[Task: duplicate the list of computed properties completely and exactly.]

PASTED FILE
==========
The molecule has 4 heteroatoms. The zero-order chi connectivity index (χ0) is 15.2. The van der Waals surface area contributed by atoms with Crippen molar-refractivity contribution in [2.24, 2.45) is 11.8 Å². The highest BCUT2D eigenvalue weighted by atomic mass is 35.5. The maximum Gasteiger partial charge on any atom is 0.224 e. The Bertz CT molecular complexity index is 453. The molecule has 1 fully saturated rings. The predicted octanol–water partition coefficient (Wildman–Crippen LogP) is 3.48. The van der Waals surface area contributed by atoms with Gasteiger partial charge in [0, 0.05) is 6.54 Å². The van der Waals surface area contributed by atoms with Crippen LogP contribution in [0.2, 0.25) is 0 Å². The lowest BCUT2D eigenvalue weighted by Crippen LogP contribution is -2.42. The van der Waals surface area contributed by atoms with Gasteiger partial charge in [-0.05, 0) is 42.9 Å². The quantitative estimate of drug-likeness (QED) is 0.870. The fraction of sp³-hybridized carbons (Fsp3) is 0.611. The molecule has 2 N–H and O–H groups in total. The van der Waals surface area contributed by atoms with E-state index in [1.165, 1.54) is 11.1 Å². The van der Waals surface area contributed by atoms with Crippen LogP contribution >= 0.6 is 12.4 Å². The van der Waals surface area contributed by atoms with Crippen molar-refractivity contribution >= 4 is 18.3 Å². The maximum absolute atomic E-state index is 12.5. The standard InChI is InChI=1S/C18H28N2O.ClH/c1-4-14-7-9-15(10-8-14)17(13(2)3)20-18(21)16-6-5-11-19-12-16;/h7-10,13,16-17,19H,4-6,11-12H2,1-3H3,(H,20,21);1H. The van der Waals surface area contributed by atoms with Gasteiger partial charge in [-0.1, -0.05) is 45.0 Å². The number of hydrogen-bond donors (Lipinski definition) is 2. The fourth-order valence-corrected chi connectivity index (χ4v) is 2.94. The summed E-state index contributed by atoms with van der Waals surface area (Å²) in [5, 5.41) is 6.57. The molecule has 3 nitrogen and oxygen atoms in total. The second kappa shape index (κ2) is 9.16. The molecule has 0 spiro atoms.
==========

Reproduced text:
The molecule has 4 heteroatoms. The zero-order chi connectivity index (χ0) is 15.2. The van der Waals surface area contributed by atoms with Crippen molar-refractivity contribution in [2.24, 2.45) is 11.8 Å². The highest BCUT2D eigenvalue weighted by atomic mass is 35.5. The maximum Gasteiger partial charge on any atom is 0.224 e. The Bertz CT molecular complexity index is 453. The molecule has 1 fully saturated rings. The predicted octanol–water partition coefficient (Wildman–Crippen LogP) is 3.48. The van der Waals surface area contributed by atoms with Gasteiger partial charge in [0, 0.05) is 6.54 Å². The van der Waals surface area contributed by atoms with Crippen LogP contribution in [0.2, 0.25) is 0 Å². The lowest BCUT2D eigenvalue weighted by Crippen LogP contribution is -2.42. The van der Waals surface area contributed by atoms with Gasteiger partial charge in [-0.05, 0) is 42.9 Å². The quantitative estimate of drug-likeness (QED) is 0.870. The fraction of sp³-hybridized carbons (Fsp3) is 0.611. The molecule has 2 N–H and O–H groups in total. The van der Waals surface area contributed by atoms with E-state index in [1.165, 1.54) is 11.1 Å². The van der Waals surface area contributed by atoms with Crippen LogP contribution >= 0.6 is 12.4 Å². The van der Waals surface area contributed by atoms with Crippen molar-refractivity contribution >= 4 is 18.3 Å². The maximum absolute atomic E-state index is 12.5. The standard InChI is InChI=1S/C18H28N2O.ClH/c1-4-14-7-9-15(10-8-14)17(13(2)3)20-18(21)16-6-5-11-19-12-16;/h7-10,13,16-17,19H,4-6,11-12H2,1-3H3,(H,20,21);1H. The van der Waals surface area contributed by atoms with Gasteiger partial charge in [-0.1, -0.05) is 45.0 Å². The number of hydrogen-bond donors (Lipinski definition) is 2. The fourth-order valence-corrected chi connectivity index (χ4v) is 2.94. The summed E-state index contributed by atoms with van der Waals surface area (Å²) in [5, 5.41) is 6.57. The molecule has 3 nitrogen and oxygen atoms in total. The second kappa shape index (κ2) is 9.16. The molecule has 0 spiro atoms.